A 54 year‐old woman with a history of Nissen Fundoplication presented with two weeks of worsening chronic epigastric pain and one day of fever. For two years, she had recurrent episodes of epigastric and right upper quadrant pain, characterized as sharp, “hunger pains,” occasionally radiating to her right scapula and associated with nausea. These episodes resolved spontaneously after one to five days and had no relation to meals. She denied vomiting, abnormal stools, weight loss, fatigue, or pulmonary symptoms. Esomeprazole provided no relief. A contrast‐enhanced CT of the abdomen two years prior revealed a 1.1cm right hepatic lobe hemangioma. Multiple endoscopies and abdomen ultrasounds were normal. Two weeks prior to presentation, she developed her typical epigastric pain that did not resolve, and the day prior to presentation had a temperature of 102°F. Physical exam revealed epigastric and right upper quadrant tenderness. Murphy’s sign was positive. Liver function tests and lipase level were normal. Ultrasound revealed multiple new subcentimeter hyperechoic foci in the right hepatic lobe and a normal gallbladder. A contrast‐enhanced CT of the abdomen revealed numerous small hepatic and splenic hypodensities, as well as nodules in both lung bases. A non‐contrast CT of the chest revealed numerous clustered, subcentimeter nodules in both lungs. Further work up included negative studies for HIV, quantiferon gold, Cryptococcus, Aspergillus, Histoplasma antigen, ANCA and anti‐nuclear antibodies. Transbronchial biopsy of the lung revealed non‐caseating granulomas, and a diagnosis of systemic sarcoidosis was made.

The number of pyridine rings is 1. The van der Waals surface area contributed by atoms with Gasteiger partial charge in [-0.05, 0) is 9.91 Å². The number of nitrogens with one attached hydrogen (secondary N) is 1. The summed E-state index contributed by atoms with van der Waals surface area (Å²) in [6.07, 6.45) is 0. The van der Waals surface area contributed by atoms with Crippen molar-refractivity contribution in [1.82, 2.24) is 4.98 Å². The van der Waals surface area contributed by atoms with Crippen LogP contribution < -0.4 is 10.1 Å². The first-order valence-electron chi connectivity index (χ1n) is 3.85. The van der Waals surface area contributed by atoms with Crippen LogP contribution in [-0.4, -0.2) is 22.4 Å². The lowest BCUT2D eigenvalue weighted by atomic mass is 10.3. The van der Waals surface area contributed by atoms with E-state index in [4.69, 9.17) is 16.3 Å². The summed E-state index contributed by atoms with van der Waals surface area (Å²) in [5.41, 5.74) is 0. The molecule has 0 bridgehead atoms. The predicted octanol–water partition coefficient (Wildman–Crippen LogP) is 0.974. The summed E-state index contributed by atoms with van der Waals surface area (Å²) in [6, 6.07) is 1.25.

Our patient had an atypical presentation of sarcoidosis, a disease commonly encountered by internists. While liver involvement is not uncommon, abdominal symptoms are unusual, and only very rarely the presenting complaint. Our patient had intermittent abdominal pain for two years and no pulmonary symptoms. Nodules on contrast‐enhanced CT and MRI reveal hypodense/hypointense lesions, which can mimic an infectious, neoplastic or vasculitic process. Most patients will undergo extensive work‐up prior to making a tissue diagnosis, as was the case with our patient.
In patients with long‐standing abdominal pain and extensive negative workup, it may be useful to consider the diagnosis of sarcoidosis. Knowing the characteristic findings of disseminated nodular sarcoidosis on CT/MRI scan can potentially spare patients an invasive biopsy. Despite the dire radiographic appearance, prognosis is good, making prompt diagnosis essential in initiating appropriate treatment.
To cite this abstract:Tuohy C, Winer A, Park L, Odedosu T. Sarcoidosis Masquerading As Biliary Colic. Abstract published at Hospital Medicine 2014, March 24-27, Las Vegas, Nev. Abstract 655. Journal of Hospital Medicine. 2014; 9 (suppl 2). https://www.shmabstracts.com/abstract/sarcoidosis-masquerading-as-biliary-colic/. Accessed September 19, 2019.